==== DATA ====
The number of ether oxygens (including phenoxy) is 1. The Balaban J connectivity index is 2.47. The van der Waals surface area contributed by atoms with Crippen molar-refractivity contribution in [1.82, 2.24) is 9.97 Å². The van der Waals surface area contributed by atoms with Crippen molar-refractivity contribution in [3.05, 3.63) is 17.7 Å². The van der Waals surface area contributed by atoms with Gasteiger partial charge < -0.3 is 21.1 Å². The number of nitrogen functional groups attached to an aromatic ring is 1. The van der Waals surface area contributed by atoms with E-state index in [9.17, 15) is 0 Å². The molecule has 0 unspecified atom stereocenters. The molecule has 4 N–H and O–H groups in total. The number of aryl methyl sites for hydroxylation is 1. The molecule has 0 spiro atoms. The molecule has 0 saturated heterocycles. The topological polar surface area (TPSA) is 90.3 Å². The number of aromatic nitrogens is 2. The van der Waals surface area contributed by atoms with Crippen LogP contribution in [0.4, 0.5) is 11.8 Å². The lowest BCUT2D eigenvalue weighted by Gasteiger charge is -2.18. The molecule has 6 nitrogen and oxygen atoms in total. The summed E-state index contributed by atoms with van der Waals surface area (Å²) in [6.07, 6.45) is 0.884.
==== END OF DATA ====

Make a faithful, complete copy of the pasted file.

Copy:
The number of ether oxygens (including phenoxy) is 1. The Balaban J connectivity index is 2.47. The van der Waals surface area contributed by atoms with Crippen molar-refractivity contribution in [1.82, 2.24) is 9.97 Å². The van der Waals surface area contributed by atoms with Crippen molar-refractivity contribution in [3.05, 3.63) is 17.7 Å². The van der Waals surface area contributed by atoms with Gasteiger partial charge < -0.3 is 21.1 Å². The number of nitrogen functional groups attached to an aromatic ring is 1. The van der Waals surface area contributed by atoms with E-state index in [9.17, 15) is 0 Å². The molecule has 0 unspecified atom stereocenters. The molecule has 4 N–H and O–H groups in total. The number of aryl methyl sites for hydroxylation is 1. The molecule has 0 spiro atoms. The molecule has 0 saturated heterocycles. The topological polar surface area (TPSA) is 90.3 Å². The number of aromatic nitrogens is 2. The van der Waals surface area contributed by atoms with Crippen LogP contribution in [0.4, 0.5) is 11.8 Å². The lowest BCUT2D eigenvalue weighted by Gasteiger charge is -2.18. The molecule has 6 nitrogen and oxygen atoms in total. The summed E-state index contributed by atoms with van der Waals surface area (Å²) in [6.07, 6.45) is 0.884.